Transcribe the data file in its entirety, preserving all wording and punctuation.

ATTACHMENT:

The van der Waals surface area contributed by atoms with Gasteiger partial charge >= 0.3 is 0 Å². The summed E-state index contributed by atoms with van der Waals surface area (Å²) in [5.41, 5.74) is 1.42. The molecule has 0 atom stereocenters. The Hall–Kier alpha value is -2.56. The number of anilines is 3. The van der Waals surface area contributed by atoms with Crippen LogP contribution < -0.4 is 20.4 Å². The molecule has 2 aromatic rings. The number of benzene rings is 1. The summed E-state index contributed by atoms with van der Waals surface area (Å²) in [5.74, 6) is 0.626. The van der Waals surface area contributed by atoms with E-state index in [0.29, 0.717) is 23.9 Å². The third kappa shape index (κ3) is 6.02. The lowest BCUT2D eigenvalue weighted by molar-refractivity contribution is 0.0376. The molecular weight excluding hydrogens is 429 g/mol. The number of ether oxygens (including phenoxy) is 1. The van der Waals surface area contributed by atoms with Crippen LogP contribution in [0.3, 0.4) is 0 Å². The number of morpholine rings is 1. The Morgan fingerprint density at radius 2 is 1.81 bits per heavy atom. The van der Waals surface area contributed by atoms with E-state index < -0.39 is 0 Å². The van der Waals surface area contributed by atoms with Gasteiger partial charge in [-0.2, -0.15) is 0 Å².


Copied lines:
The van der Waals surface area contributed by atoms with Gasteiger partial charge >= 0.3 is 0 Å². The summed E-state index contributed by atoms with van der Waals surface area (Å²) in [5.41, 5.74) is 1.42. The molecule has 0 atom stereocenters. The Hall–Kier alpha value is -2.56. The number of anilines is 3. The van der Waals surface area contributed by atoms with Crippen LogP contribution < -0.4 is 20.4 Å². The molecule has 2 aromatic rings. The number of benzene rings is 1. The summed E-state index contributed by atoms with van der Waals surface area (Å²) in [5.74, 6) is 0.626. The van der Waals surface area contributed by atoms with E-state index in [0.29, 0.717) is 23.9 Å². The third kappa shape index (κ3) is 6.02. The lowest BCUT2D eigenvalue weighted by molar-refractivity contribution is 0.0376. The molecular weight excluding hydrogens is 429 g/mol. The number of ether oxygens (including phenoxy) is 1. The van der Waals surface area contributed by atoms with Crippen LogP contribution in [0.3, 0.4) is 0 Å². The number of morpholine rings is 1. The Morgan fingerprint density at radius 2 is 1.81 bits per heavy atom. The van der Waals surface area contributed by atoms with E-state index < -0.39 is 0 Å². The van der Waals surface area contributed by atoms with Gasteiger partial charge in [-0.2, -0.15) is 0 Å².